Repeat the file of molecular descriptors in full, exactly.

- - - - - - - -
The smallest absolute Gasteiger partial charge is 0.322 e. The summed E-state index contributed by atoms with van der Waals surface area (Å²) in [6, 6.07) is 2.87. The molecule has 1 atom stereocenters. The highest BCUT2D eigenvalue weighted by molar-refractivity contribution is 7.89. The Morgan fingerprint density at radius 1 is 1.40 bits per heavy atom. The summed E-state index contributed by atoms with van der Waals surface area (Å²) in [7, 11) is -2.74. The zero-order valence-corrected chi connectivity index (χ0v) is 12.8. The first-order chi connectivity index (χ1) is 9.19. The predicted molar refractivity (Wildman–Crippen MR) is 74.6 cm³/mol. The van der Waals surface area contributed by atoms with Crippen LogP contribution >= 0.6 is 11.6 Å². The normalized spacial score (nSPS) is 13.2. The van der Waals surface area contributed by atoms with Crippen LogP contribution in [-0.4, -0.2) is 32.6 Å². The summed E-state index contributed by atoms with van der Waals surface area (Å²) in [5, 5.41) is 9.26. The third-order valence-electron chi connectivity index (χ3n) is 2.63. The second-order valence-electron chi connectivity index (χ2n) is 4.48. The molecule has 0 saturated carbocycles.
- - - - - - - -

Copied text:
The smallest absolute Gasteiger partial charge is 0.322 e. The summed E-state index contributed by atoms with van der Waals surface area (Å²) in [6, 6.07) is 2.87. The molecule has 1 atom stereocenters. The highest BCUT2D eigenvalue weighted by molar-refractivity contribution is 7.89. The Morgan fingerprint density at radius 1 is 1.40 bits per heavy atom. The summed E-state index contributed by atoms with van der Waals surface area (Å²) in [7, 11) is -2.74. The zero-order valence-corrected chi connectivity index (χ0v) is 12.8. The first-order chi connectivity index (χ1) is 9.19. The predicted molar refractivity (Wildman–Crippen MR) is 74.6 cm³/mol. The van der Waals surface area contributed by atoms with Crippen LogP contribution >= 0.6 is 11.6 Å². The normalized spacial score (nSPS) is 13.2. The van der Waals surface area contributed by atoms with Crippen LogP contribution in [-0.4, -0.2) is 32.6 Å². The summed E-state index contributed by atoms with van der Waals surface area (Å²) in [5, 5.41) is 9.26. The third-order valence-electron chi connectivity index (χ3n) is 2.63. The second-order valence-electron chi connectivity index (χ2n) is 4.48. The molecule has 0 saturated carbocycles.